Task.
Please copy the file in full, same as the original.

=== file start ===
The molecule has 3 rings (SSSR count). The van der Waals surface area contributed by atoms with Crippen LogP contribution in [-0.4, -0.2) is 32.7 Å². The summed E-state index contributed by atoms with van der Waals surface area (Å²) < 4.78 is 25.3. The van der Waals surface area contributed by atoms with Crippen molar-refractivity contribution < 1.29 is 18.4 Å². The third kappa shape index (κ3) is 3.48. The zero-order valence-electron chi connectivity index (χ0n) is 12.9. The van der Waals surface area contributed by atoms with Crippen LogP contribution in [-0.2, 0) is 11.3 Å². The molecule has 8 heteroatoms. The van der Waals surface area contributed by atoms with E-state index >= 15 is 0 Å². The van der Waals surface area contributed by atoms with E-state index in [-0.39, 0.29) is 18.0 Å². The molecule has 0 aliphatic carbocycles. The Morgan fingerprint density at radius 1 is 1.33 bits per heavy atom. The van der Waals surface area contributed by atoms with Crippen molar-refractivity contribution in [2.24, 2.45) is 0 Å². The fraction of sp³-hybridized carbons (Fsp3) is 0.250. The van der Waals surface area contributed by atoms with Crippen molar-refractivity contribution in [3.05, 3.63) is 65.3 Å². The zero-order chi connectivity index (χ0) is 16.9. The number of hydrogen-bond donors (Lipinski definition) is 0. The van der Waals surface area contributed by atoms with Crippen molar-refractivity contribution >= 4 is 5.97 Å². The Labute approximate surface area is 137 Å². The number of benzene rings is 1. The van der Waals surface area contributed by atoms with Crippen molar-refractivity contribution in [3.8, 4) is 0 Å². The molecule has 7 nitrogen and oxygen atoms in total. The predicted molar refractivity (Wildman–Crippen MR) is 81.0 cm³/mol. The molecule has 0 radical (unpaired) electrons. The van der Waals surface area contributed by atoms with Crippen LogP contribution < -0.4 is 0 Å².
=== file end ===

The molecule has 3 rings (SSSR count). The van der Waals surface area contributed by atoms with Crippen LogP contribution in [-0.4, -0.2) is 32.7 Å². The summed E-state index contributed by atoms with van der Waals surface area (Å²) < 4.78 is 25.3. The van der Waals surface area contributed by atoms with Crippen molar-refractivity contribution < 1.29 is 18.4 Å². The third kappa shape index (κ3) is 3.48. The zero-order valence-electron chi connectivity index (χ0n) is 12.9. The van der Waals surface area contributed by atoms with Crippen LogP contribution in [-0.2, 0) is 11.3 Å². The molecule has 8 heteroatoms. The van der Waals surface area contributed by atoms with E-state index >= 15 is 0 Å². The van der Waals surface area contributed by atoms with E-state index in [-0.39, 0.29) is 18.0 Å². The molecule has 0 aliphatic carbocycles. The Morgan fingerprint density at radius 1 is 1.33 bits per heavy atom. The van der Waals surface area contributed by atoms with Crippen molar-refractivity contribution in [2.24, 2.45) is 0 Å². The fraction of sp³-hybridized carbons (Fsp3) is 0.250. The van der Waals surface area contributed by atoms with Crippen molar-refractivity contribution in [3.05, 3.63) is 65.3 Å². The zero-order chi connectivity index (χ0) is 16.9. The number of hydrogen-bond donors (Lipinski definition) is 0. The van der Waals surface area contributed by atoms with Crippen molar-refractivity contribution >= 4 is 5.97 Å². The Labute approximate surface area is 137 Å². The number of benzene rings is 1. The van der Waals surface area contributed by atoms with Crippen molar-refractivity contribution in [3.8, 4) is 0 Å². The molecule has 7 nitrogen and oxygen atoms in total. The predicted molar refractivity (Wildman–Crippen MR) is 81.0 cm³/mol. The molecule has 0 radical (unpaired) electrons. The van der Waals surface area contributed by atoms with Crippen LogP contribution < -0.4 is 0 Å².